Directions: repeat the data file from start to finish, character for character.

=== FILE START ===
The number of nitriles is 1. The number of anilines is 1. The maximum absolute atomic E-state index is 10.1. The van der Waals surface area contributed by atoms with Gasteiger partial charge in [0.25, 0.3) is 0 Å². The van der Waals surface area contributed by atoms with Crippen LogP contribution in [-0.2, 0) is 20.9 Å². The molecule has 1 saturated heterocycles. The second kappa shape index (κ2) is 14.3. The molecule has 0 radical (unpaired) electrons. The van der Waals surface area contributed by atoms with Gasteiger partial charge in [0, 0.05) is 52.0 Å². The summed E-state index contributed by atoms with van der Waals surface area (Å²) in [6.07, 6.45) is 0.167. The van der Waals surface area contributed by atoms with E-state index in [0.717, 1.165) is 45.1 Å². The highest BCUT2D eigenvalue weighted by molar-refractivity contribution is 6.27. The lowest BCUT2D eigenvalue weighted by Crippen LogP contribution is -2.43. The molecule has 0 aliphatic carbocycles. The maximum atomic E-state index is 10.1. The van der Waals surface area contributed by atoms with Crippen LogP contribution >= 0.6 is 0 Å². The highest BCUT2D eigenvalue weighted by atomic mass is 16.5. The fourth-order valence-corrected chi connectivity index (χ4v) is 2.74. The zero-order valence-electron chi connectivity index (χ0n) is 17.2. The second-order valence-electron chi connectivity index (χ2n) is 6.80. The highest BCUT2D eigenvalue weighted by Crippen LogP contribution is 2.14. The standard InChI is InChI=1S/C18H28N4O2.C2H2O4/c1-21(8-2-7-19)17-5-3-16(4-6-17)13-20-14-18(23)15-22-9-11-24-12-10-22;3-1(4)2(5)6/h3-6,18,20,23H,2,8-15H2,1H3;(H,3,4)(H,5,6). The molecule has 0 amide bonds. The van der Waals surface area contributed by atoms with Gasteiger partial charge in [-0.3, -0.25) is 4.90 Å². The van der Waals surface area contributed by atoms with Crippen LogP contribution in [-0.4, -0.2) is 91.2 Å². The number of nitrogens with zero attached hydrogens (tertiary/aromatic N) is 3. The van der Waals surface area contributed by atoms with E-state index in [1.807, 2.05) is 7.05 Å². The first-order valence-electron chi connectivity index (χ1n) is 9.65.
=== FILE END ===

The number of nitriles is 1. The number of anilines is 1. The maximum absolute atomic E-state index is 10.1. The van der Waals surface area contributed by atoms with Gasteiger partial charge in [0.25, 0.3) is 0 Å². The van der Waals surface area contributed by atoms with Crippen LogP contribution in [-0.2, 0) is 20.9 Å². The molecule has 1 saturated heterocycles. The second kappa shape index (κ2) is 14.3. The molecule has 0 radical (unpaired) electrons. The van der Waals surface area contributed by atoms with Gasteiger partial charge in [0, 0.05) is 52.0 Å². The summed E-state index contributed by atoms with van der Waals surface area (Å²) in [6.07, 6.45) is 0.167. The van der Waals surface area contributed by atoms with E-state index in [0.717, 1.165) is 45.1 Å². The highest BCUT2D eigenvalue weighted by molar-refractivity contribution is 6.27. The lowest BCUT2D eigenvalue weighted by Crippen LogP contribution is -2.43. The molecule has 0 aliphatic carbocycles. The maximum atomic E-state index is 10.1. The van der Waals surface area contributed by atoms with Crippen LogP contribution >= 0.6 is 0 Å². The highest BCUT2D eigenvalue weighted by atomic mass is 16.5. The fourth-order valence-corrected chi connectivity index (χ4v) is 2.74. The zero-order valence-electron chi connectivity index (χ0n) is 17.2. The second-order valence-electron chi connectivity index (χ2n) is 6.80. The highest BCUT2D eigenvalue weighted by Crippen LogP contribution is 2.14. The standard InChI is InChI=1S/C18H28N4O2.C2H2O4/c1-21(8-2-7-19)17-5-3-16(4-6-17)13-20-14-18(23)15-22-9-11-24-12-10-22;3-1(4)2(5)6/h3-6,18,20,23H,2,8-15H2,1H3;(H,3,4)(H,5,6). The molecule has 0 amide bonds. The van der Waals surface area contributed by atoms with Gasteiger partial charge in [-0.3, -0.25) is 4.90 Å². The van der Waals surface area contributed by atoms with Crippen LogP contribution in [-0.4, -0.2) is 91.2 Å². The number of nitrogens with zero attached hydrogens (tertiary/aromatic N) is 3. The van der Waals surface area contributed by atoms with E-state index in [1.807, 2.05) is 7.05 Å². The first-order valence-electron chi connectivity index (χ1n) is 9.65.